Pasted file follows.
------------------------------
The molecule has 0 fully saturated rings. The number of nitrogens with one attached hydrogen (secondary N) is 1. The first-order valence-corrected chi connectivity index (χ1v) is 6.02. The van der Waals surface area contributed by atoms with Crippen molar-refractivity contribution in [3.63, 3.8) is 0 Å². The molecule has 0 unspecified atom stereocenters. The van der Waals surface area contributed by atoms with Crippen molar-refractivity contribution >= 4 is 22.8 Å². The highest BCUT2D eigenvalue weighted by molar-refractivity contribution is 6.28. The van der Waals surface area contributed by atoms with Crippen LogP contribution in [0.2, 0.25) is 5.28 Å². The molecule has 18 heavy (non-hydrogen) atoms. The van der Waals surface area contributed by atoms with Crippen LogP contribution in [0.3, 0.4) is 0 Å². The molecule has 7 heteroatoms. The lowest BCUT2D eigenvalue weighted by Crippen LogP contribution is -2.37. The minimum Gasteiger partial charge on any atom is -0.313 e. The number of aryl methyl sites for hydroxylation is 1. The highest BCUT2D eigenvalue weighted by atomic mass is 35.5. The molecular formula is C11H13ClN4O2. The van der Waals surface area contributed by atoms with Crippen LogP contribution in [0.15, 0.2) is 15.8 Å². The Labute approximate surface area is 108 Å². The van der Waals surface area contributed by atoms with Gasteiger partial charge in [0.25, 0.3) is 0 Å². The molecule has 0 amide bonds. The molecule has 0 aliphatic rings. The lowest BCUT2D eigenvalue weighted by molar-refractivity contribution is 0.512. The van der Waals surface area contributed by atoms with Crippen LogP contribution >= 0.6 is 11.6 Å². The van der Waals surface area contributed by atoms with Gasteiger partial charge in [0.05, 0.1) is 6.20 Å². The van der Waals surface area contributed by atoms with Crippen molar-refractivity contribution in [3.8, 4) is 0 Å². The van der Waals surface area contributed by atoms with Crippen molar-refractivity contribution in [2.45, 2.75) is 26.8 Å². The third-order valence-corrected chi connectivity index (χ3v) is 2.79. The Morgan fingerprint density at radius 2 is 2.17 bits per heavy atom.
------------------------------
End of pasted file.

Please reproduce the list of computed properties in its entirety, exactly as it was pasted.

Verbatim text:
The molecule has 0 fully saturated rings. The number of nitrogens with one attached hydrogen (secondary N) is 1. The first-order valence-corrected chi connectivity index (χ1v) is 6.02. The van der Waals surface area contributed by atoms with Crippen molar-refractivity contribution in [3.63, 3.8) is 0 Å². The molecule has 0 unspecified atom stereocenters. The van der Waals surface area contributed by atoms with Crippen molar-refractivity contribution >= 4 is 22.8 Å². The highest BCUT2D eigenvalue weighted by molar-refractivity contribution is 6.28. The van der Waals surface area contributed by atoms with Crippen LogP contribution in [0.2, 0.25) is 5.28 Å². The molecule has 18 heavy (non-hydrogen) atoms. The van der Waals surface area contributed by atoms with Crippen LogP contribution in [0.3, 0.4) is 0 Å². The molecule has 7 heteroatoms. The lowest BCUT2D eigenvalue weighted by Crippen LogP contribution is -2.37. The minimum Gasteiger partial charge on any atom is -0.313 e. The number of aryl methyl sites for hydroxylation is 1. The highest BCUT2D eigenvalue weighted by atomic mass is 35.5. The molecular formula is C11H13ClN4O2. The van der Waals surface area contributed by atoms with Crippen LogP contribution in [0.15, 0.2) is 15.8 Å². The Labute approximate surface area is 108 Å². The van der Waals surface area contributed by atoms with Gasteiger partial charge in [0.25, 0.3) is 0 Å². The molecule has 0 amide bonds. The molecule has 0 aliphatic rings. The lowest BCUT2D eigenvalue weighted by molar-refractivity contribution is 0.512. The van der Waals surface area contributed by atoms with Crippen LogP contribution >= 0.6 is 11.6 Å². The van der Waals surface area contributed by atoms with Gasteiger partial charge in [0.05, 0.1) is 6.20 Å². The van der Waals surface area contributed by atoms with Crippen molar-refractivity contribution in [3.8, 4) is 0 Å². The van der Waals surface area contributed by atoms with Crippen molar-refractivity contribution in [2.45, 2.75) is 26.8 Å². The third-order valence-corrected chi connectivity index (χ3v) is 2.79. The Morgan fingerprint density at radius 2 is 2.17 bits per heavy atom.